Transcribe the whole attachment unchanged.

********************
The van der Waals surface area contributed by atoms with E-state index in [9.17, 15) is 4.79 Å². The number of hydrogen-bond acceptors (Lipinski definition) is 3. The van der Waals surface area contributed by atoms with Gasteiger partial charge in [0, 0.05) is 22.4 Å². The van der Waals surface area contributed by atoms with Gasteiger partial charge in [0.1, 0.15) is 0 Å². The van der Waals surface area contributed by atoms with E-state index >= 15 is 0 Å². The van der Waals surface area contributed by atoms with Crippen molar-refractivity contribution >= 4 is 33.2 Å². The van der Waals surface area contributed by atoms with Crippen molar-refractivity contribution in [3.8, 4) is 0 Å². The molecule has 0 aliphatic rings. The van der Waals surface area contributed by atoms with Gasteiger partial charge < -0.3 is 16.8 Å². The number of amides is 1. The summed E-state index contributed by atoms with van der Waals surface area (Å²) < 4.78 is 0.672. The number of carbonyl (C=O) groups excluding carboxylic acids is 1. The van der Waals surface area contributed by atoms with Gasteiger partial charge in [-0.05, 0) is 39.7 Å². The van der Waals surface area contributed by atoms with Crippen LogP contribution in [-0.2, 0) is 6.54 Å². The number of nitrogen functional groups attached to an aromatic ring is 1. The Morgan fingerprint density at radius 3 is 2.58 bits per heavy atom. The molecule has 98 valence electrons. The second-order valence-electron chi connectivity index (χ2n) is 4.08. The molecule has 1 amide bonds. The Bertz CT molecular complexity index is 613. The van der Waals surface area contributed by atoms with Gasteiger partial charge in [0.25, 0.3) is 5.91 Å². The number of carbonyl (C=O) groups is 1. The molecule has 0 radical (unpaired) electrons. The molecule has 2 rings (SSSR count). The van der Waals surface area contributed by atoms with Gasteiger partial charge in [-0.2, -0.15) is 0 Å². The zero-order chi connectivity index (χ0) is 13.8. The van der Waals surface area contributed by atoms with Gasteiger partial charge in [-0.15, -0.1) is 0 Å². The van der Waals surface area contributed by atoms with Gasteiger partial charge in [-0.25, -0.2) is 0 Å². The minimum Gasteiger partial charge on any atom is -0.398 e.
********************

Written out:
The van der Waals surface area contributed by atoms with E-state index in [9.17, 15) is 4.79 Å². The number of hydrogen-bond acceptors (Lipinski definition) is 3. The van der Waals surface area contributed by atoms with Gasteiger partial charge in [0, 0.05) is 22.4 Å². The van der Waals surface area contributed by atoms with Gasteiger partial charge in [0.1, 0.15) is 0 Å². The van der Waals surface area contributed by atoms with E-state index >= 15 is 0 Å². The van der Waals surface area contributed by atoms with Crippen molar-refractivity contribution >= 4 is 33.2 Å². The van der Waals surface area contributed by atoms with Crippen molar-refractivity contribution in [3.8, 4) is 0 Å². The molecule has 0 aliphatic rings. The van der Waals surface area contributed by atoms with Gasteiger partial charge < -0.3 is 16.8 Å². The number of amides is 1. The summed E-state index contributed by atoms with van der Waals surface area (Å²) < 4.78 is 0.672. The number of carbonyl (C=O) groups excluding carboxylic acids is 1. The van der Waals surface area contributed by atoms with Gasteiger partial charge in [-0.05, 0) is 39.7 Å². The van der Waals surface area contributed by atoms with Crippen LogP contribution in [-0.2, 0) is 6.54 Å². The number of nitrogen functional groups attached to an aromatic ring is 1. The Morgan fingerprint density at radius 3 is 2.58 bits per heavy atom. The molecule has 98 valence electrons. The second-order valence-electron chi connectivity index (χ2n) is 4.08. The molecule has 1 amide bonds. The Bertz CT molecular complexity index is 613. The van der Waals surface area contributed by atoms with Gasteiger partial charge in [0.25, 0.3) is 5.91 Å². The number of carbonyl (C=O) groups is 1. The molecule has 0 radical (unpaired) electrons. The molecule has 2 rings (SSSR count). The van der Waals surface area contributed by atoms with Gasteiger partial charge in [-0.2, -0.15) is 0 Å². The zero-order chi connectivity index (χ0) is 13.8. The van der Waals surface area contributed by atoms with Gasteiger partial charge in [-0.15, -0.1) is 0 Å². The van der Waals surface area contributed by atoms with Gasteiger partial charge in [-0.25, -0.2) is 0 Å². The minimum Gasteiger partial charge on any atom is -0.398 e.